Amazon's Mayday: OnStar For Your Kindle?

Amazon recently announced a new family of Kindle devices, and with them, a potentially game changing enhancement called the “Mayday” button.

Similar to the OnStar services offered by GM over a decade ago, featured as a product differentiator in myriad TV commercials, Amazon’s virtual Mayday button provides Kindle users with “on-device tech support,” in the form of a video window and a presumably cheery, cogent and live person, able to guide you through your Kindle-related questions.

Watch these three Mayday commercials (scroll down to “Preview our TV Commercials”), and you’ll begin to see where this technology could go. For a real mindblower, watch this Slashgear look at Mayday, which appears to be recorded by a Google Glass device. (Question – how long before Google Glass will have a Mayday button? Answer – it probably already does, you just don’t know it!)



On its surface, Mayday looks like a nice enhancement that can insure a more fulfilling Kindle user experience. From a commercial standpoint, one can see that this service could be easily abused, at some expense to Amazon, but one can also see that systems will quickly be put into place to weed out the malicious “chronic” users of the Mayday button.

My mind quickly goes to thinking about unimagined consequences – and opportunities – that become evident when a company the size of Amazon starts staffing a helpdesk of professionals who are able to address real-time questions – particularly on a camera-enabled device that can itself be temporarily “taken over” by the Amazon representative.

Sure, the sophomoric among us (who, me?) are able to imagine hundreds of humorous, if not crass, Mayday misuses that might find Amazon scurrying to prepare/protect their helpdesk heroes from the inevitable Chatroulette encounters. Fast forward through that exercise, and brace yourself for a vision of the Mayday future.

Ask yourself, “What possible opportunity area does a Mayday button – and support infrastructure – open up, to a company led by a visionary bold enough to buy the Washington Post?”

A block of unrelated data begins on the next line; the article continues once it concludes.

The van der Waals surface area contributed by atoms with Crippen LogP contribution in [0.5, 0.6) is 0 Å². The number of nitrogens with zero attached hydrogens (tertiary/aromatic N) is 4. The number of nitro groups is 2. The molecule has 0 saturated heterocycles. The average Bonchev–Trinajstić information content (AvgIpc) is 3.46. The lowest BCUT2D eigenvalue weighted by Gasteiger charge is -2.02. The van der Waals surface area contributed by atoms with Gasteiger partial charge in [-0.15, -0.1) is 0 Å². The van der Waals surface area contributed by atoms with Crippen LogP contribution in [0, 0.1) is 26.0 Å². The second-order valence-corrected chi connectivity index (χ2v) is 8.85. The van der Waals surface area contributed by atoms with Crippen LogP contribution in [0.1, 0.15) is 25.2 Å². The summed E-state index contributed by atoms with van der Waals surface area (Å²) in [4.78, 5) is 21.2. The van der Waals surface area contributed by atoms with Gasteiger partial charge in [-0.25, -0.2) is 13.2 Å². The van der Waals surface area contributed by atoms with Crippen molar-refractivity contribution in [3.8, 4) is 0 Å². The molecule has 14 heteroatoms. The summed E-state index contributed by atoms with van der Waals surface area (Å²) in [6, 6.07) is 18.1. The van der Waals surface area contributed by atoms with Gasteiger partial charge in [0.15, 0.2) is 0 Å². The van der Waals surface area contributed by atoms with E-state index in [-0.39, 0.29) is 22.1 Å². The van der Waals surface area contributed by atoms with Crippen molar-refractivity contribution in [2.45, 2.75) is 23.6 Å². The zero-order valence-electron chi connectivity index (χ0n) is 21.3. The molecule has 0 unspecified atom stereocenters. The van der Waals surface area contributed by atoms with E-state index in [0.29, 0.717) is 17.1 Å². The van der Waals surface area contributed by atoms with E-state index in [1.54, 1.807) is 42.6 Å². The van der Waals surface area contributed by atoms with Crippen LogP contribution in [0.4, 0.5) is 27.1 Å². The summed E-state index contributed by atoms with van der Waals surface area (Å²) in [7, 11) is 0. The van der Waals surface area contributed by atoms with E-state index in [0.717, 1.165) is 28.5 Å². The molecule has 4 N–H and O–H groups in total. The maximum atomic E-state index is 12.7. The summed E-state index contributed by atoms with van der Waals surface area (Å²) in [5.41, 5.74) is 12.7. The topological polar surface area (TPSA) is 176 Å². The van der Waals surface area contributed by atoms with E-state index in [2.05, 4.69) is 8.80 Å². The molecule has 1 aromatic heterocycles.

Personally, I’m thinking that books, newspapers, Kindles, and Mayday are really all about more than ecommerce and sales revenues. I suddenly see Amazon more as a company using its retail prowess and revenue streams to catapult itself into becoming a leading communications company.

For starters, how soon before a Mayday button saves more than time… for example, saves a life? OnStar was certainly able to capitalize on real world recordings of car crash victims who were comforted, and presumably saved, by the reassuring voice of a remote OnStar operator. How soon before Amazon is credited for saving a customer from certain death (be it from a tragic fall, a senseless crime, or any number of physical traumas), much of which might be captured in chillingly compelling sound and video?

Go even deeper, and one can see a seasoned Amazon Mayday staff becoming adept at lending hands at near-limitless customer-service related activities. Who needs a “How to” video, when you can have a “How do you do?” video experience, for questions about that new TV you’ve just purchased on Amazon… or anywhere, for that matter!

And are you sure you don’t want a service contract with that new TV?

Is Mayday a foray into enhanced Amazon customer service, or is it the first bold volley of a future communication juggernaut, bringing real people - with real faces, voices, and value - into your space, to help you with whatever you want?

And if so, what does Siri have to say about all this?

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